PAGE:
KEY WORDS: Sociology; Methodology; Social Classes; Social Structure; Mass Society; Public Interest; Political Sociology.

Hirschauer, S. (2001). Ethnographic writing and the silence of the social: Toward a methodology of description. Zeitschrift fur Soziologie, 30(6), 429-451.

Reviews ethnographic methodology. The paper focuses on working out the central problem solved by descriptions - the verbalization of the "silent" dimension of the social. Ethnographic writing is introduced as a documentary procedure that has been devalued by advanced recording techniques, techniques which have set a naturalistic standard with respect to the reification and de-contextualization of "data." This standard is reviewed from the perspective of the sociology of knowledge. The article elaborates on problems that are left untouched by empirical procedures and that depend on primordial verbalizations of informants: interviews, discourse analysis, and conversation analysis. Ethnographic writing has to solve the problems of the voiceless, the mute, the unspeakable, the prelinguistic, and the indescribable. To fulfill this task of shifting the limits of articulation, descriptions must reject the logic of recording and develop a theory-oriented research practice, which must be assessed not in terms of its documentary accuracy, but in terms of its analytical performance.
KEY WORDS: Methodological Problems; Ethnography; Qualitative Methods; Writing; Sociology of Knowledge.

Hunt, S. (2005). The life course: A sociological introduction. Houndmills, Basingstoke, Hampshire; New York: Palgrave Macmillan.

Rapid and far-reaching social transformation in Western society over the last few decades has drawn considerable interest in the life course. This accessible and informative book provides a substantive overview to the topic, combining contemporary and more traditional perspectives. Outlining the different stages of the life course through infancy and youth to old age and dying, the book considers what is distinct about a sociological approach to the life course and explores recent debates and changing theoretical perspectives in the context of biological, psychological and social influences.
KEY WORDS: Life cycle; Human Social Aspects; Sociology.

Katz, J. (2004). On the rhetoric and politics of ethnographic methodology. The Annals of the American Academy of Political and Social Science, 595, 280-308.

Explores ethnographies as politically cast and policy relevant. Ethnographies that report holistically on journeys to "the other side" build policy/political significance by contesting popular stereotypes. Theoretical ethnographies utilize political imagination to fill in for a lack of variation in participant observation data and to model an area of social life without attempting to discount alternative explanations. Comparative analytic studies create political relevance by exposing social forces that are hidden by local cultures. Each of these three genres of ethnographic methodology faces unique challenges in relating fieldwork data to politically significant explanations. By shaping the ethnographer's relations to subjects and readers, each methodology also structures a unique class identity for the researchers - as worker, as aristocrat, or as bourgeois professional.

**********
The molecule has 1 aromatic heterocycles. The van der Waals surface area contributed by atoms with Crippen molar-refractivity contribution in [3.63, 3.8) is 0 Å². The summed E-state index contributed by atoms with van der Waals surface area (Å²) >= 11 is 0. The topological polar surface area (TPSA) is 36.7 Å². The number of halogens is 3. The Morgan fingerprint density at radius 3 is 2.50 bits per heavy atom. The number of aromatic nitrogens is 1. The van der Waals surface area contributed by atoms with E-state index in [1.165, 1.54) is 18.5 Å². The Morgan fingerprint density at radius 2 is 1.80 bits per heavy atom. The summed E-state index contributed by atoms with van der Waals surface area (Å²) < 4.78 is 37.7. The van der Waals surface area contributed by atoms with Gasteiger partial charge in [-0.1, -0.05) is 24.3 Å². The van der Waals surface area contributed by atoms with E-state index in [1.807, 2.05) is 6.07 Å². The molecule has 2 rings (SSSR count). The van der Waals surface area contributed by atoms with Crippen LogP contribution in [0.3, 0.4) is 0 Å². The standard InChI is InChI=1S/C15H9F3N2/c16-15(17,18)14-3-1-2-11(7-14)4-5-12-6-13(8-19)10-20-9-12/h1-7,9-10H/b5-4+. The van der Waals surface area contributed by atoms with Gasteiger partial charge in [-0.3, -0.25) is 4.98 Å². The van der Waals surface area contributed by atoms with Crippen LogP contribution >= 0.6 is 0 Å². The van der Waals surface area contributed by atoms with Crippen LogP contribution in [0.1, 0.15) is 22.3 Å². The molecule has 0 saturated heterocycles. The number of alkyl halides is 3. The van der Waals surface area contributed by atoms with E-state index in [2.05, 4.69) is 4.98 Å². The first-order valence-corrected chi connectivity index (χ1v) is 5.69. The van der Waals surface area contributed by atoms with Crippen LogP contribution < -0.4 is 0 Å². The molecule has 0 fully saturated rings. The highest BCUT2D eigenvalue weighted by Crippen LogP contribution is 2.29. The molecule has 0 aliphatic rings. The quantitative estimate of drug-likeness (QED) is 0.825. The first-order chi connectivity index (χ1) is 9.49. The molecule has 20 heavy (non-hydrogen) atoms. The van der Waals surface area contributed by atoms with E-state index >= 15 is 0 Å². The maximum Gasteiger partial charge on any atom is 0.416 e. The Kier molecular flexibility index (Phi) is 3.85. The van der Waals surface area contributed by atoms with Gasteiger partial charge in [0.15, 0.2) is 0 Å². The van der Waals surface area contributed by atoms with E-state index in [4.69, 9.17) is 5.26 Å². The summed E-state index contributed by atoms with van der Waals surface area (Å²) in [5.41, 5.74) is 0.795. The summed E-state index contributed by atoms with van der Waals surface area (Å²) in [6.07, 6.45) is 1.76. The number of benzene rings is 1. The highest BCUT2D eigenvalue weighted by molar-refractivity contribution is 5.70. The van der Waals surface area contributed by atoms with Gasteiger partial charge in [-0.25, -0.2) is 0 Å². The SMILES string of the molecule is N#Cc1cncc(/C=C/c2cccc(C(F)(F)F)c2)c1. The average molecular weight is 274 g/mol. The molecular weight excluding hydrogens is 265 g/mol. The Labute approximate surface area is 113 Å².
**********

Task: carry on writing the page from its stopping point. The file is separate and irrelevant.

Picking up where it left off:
KEY WORDS: Ethnography; Public Policy; Policy Research; Research Methodology; Methodological Problems; Rhetoric.

Kelle, H. (2001). Ethnographic methodology and problems of triangulation: The example of studies on children's peer culture. Zeitschrift fur Soziologie der Erziehung und Socialisation, 21(2), 192-208.

Using ethnographic methodology, this article explores the ways in which methods shape research subjects. Similarities and differences between participant observation, audio-recordings of daily conversations, and ethnographic interviews are analyzed. Using the research subject of "gossip" as an example, the article explores ways in which methodical proceedings affect various subjects. Theoretically, claims of triangulation - widespread in qualitative research - are criticized and the specific theoretical productivity of each proceeding is emphasized.
KEY WORDS: Researcher Subject Relations; Qualitative Methods; Ethnography; Children; Peer Relations; Methodological Problems; Research Methodology.

Kelly, G. J. (2006). Epistemology and educational research. In J. L. Green, G. Camilli & P. B. Elmore (Eds.), Handbook of complementary methods in education research. (pp. 33-55). Mahwah, NJ: Lawrence Erlbaum Associates Publishers.

The chapter analyses the epistemological issues associated with establishing the basis for legitimate knowledge concerning education. The main argument includes advocacy for epistemic plurality. To address ways of communicating differences, the author introduces a framework loosely derived from Habermas' Discourse Ethics. This framework involves considering a set of critical dialogues, which the author applies to the topical issue of scientific research in education. He concludes by considering a new role for epistemology in discussions on research methodology-one that is centered on contributing to public reason rather than defining what counts as knowledge through a set of methodological edicts.
KEY WORDS: Education; Epistemology; Experimentation; Human; Educational research; Scientific Research.
Kleining, G., & Witt, H. (2001). Discovery as basic methodology of qualitative and quantitative research. Forum Qualitative Sozialforschung/Forum: Qualitative Social Research, 2(1).
This paper explores the following: i. qualitative methodologies in psychology and the social sciences should be directed toward discoveries rather than reflexive interpretations. ii. classical studies in psychology and sociology show that problems associated with hermeneutics can be overcome using discovery or explorative research strategies. iii. the Hamburg qualitative heuristic methodology. iv. Explorative research with qualitative data using the methods of the qualitative experiment & group-controlled "dialogic" introspection. v. the use of quantitative data in an explorative approach. vi. that there is no inherent relationship between the form of the data, qualitative or quantitative, and a particular research methodology. vii. that discoveries should be a basic guideline for psychological and social research.